With Lehman Bros. on brink, shudder is felt in Boston
As Boston police investigated a reported run by employees on the local offices of Lehman Brothers last night, Massachusetts Secretary of State William F. Galvin predicted a ripple effect will wash over the country as the investment bank continues to spiral downward.
Expectations that the 158-year-old Lehman Brothers would survive dimmed yesterdayafter Barclays PLC withdrew its bid to buy the investment bank. Barclays and Bank of America were considered front-runners to buy Lehman, which is foundering under the weight of $60 billion in soured real estate holdings.
Potential buyers of Lehman walked away yesterday after the US Treasury refused to budge on its decision not to provide any takeover aid as it had six months ago when Bear Stearns faltered, and again this month when it seized the secondary mortgage giants Fannie Mae and Freddie Mac.
As word of Lehman's crisis and potential bankruptcy spread, Boston police were called at 9:28 p.m. by a security guard from the building on High Street in the Financial District that houses Lehman Brothers' local offices. The guard said there was a "rush of people" trying to enter, said Officer Eddy Chrispin, a spokesman for the Boston Police Department.
Police called the guard back and were told that five people were trying to enter the building.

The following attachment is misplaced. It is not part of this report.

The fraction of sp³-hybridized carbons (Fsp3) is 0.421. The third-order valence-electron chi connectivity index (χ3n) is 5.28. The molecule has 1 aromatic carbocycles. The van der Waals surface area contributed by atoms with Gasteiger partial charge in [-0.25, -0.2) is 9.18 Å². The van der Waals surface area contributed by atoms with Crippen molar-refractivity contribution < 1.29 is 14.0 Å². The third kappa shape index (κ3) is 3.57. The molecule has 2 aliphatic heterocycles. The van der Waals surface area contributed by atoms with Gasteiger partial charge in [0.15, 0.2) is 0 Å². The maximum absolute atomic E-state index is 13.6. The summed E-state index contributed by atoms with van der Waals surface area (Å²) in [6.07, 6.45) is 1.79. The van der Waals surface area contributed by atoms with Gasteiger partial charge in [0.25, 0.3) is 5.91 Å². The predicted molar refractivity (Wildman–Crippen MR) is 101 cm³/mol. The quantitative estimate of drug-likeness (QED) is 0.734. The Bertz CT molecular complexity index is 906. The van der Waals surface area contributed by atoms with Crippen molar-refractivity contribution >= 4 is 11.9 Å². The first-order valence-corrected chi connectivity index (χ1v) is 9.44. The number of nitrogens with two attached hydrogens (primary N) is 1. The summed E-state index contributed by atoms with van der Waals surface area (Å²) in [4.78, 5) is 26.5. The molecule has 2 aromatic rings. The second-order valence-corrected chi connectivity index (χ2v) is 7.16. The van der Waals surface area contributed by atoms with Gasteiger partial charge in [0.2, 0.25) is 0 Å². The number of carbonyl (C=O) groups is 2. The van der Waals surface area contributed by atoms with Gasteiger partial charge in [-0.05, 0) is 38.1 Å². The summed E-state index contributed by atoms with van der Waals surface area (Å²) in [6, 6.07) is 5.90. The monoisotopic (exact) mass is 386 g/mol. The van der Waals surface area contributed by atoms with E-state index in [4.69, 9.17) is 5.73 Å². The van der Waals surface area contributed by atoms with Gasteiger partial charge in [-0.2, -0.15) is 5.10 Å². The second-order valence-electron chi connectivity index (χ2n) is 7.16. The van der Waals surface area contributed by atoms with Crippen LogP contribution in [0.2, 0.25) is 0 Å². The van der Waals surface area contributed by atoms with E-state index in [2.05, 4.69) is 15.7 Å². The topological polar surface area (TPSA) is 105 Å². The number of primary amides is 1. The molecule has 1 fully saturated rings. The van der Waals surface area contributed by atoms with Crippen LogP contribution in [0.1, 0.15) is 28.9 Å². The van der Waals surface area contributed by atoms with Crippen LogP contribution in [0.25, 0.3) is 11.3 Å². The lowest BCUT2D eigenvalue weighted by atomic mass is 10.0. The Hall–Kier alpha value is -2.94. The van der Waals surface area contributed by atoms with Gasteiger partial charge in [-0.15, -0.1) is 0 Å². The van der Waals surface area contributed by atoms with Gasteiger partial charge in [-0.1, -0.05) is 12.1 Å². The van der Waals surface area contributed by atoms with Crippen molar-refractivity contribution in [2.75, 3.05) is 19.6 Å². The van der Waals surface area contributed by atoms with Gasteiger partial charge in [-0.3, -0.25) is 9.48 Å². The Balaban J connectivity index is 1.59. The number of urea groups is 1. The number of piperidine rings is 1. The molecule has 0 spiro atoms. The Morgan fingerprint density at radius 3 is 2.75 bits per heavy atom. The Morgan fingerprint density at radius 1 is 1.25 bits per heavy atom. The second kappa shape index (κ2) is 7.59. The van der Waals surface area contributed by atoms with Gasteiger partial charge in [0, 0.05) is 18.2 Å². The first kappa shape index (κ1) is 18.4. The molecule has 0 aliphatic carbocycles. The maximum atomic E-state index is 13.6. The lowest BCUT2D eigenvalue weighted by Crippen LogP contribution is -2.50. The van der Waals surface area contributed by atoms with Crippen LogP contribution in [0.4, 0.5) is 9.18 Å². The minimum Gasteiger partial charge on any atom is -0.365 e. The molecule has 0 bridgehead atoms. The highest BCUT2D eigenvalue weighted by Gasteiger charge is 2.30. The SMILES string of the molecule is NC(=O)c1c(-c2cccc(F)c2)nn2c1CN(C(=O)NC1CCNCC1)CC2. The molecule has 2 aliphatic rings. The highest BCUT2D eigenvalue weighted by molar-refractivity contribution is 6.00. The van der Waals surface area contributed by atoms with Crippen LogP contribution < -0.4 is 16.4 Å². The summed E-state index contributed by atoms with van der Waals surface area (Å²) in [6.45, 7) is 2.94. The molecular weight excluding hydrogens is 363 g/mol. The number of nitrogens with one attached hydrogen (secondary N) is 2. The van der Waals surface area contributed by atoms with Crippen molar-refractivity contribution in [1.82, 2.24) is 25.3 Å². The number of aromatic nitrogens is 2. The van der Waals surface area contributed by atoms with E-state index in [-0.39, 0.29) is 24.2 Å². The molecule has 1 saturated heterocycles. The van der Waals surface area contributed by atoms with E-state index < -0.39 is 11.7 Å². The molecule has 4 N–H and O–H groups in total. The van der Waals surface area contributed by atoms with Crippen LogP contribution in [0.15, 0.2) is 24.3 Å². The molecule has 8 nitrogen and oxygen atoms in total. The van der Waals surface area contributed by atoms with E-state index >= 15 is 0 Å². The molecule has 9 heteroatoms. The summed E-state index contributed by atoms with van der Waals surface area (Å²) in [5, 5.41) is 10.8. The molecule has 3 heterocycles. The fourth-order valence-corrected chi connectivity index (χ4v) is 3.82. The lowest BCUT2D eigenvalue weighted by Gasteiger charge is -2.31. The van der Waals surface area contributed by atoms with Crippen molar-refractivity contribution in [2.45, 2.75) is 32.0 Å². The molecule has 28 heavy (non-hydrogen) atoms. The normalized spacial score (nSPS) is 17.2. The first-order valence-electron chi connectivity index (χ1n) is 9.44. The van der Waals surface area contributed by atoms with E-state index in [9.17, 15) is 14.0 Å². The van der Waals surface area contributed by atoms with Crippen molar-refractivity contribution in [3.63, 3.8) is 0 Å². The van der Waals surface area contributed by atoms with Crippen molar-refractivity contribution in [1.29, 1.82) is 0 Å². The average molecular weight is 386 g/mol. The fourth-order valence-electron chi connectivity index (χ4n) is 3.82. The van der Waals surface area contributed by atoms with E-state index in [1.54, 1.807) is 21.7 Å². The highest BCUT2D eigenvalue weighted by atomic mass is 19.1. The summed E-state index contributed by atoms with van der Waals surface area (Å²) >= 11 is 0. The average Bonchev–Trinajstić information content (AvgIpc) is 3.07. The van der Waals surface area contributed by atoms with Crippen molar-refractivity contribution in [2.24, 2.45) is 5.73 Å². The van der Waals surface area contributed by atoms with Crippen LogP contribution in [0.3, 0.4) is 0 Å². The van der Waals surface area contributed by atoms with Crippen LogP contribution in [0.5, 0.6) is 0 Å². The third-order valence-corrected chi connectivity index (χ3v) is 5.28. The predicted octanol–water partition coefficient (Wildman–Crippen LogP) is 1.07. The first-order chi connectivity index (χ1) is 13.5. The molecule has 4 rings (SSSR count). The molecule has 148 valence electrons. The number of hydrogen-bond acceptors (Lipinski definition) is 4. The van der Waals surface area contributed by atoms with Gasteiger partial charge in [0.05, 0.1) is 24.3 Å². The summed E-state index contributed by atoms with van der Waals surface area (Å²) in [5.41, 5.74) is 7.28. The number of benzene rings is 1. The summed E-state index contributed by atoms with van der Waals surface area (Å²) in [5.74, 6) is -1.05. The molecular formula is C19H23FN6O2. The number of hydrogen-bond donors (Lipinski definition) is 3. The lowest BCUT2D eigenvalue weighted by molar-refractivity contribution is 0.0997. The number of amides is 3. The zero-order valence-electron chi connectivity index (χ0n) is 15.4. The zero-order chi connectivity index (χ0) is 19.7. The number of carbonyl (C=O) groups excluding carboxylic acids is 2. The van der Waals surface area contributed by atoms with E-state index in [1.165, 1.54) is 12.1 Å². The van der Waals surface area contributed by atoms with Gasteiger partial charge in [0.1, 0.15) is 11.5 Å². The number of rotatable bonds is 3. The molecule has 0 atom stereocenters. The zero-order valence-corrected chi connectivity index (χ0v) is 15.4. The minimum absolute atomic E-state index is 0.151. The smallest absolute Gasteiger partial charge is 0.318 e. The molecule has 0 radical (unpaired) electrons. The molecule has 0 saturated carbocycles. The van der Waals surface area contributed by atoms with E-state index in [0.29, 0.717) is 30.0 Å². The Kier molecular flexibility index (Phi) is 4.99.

Police responded and determined that "it was not a situation that warranted police action," Chrispin said. No arrests were made, he said.
Several people leaving the building with boxes last night declined to comment. Calls to Lehman's office were not answered.
In a telephone interview last night, Galvin said he did not know how many employees work locally for Lehman, but he predicted the firm's downfall would have local and national impact.
"I think everyone is concerned about the implications of their future status, based on the fact that they are the fourth-largest investment banking company in the country," he said.
"I think there was a hope that someone would step up and acquire them."
Galvin, whose office licenses and regulates the securities industry in Massachusetts, said he was not aware of a rush on the offices last night.
"Straightening out the financial service sector is important, especially in Massachusetts because of our high number of people employed in that sector. There will be ripple effects no doubt, whatever happens to Lehman's.
"A significant part of that is a confidence issue. It will undermine the confidence that people have in financial companies."
The Associated Press contributed to this report.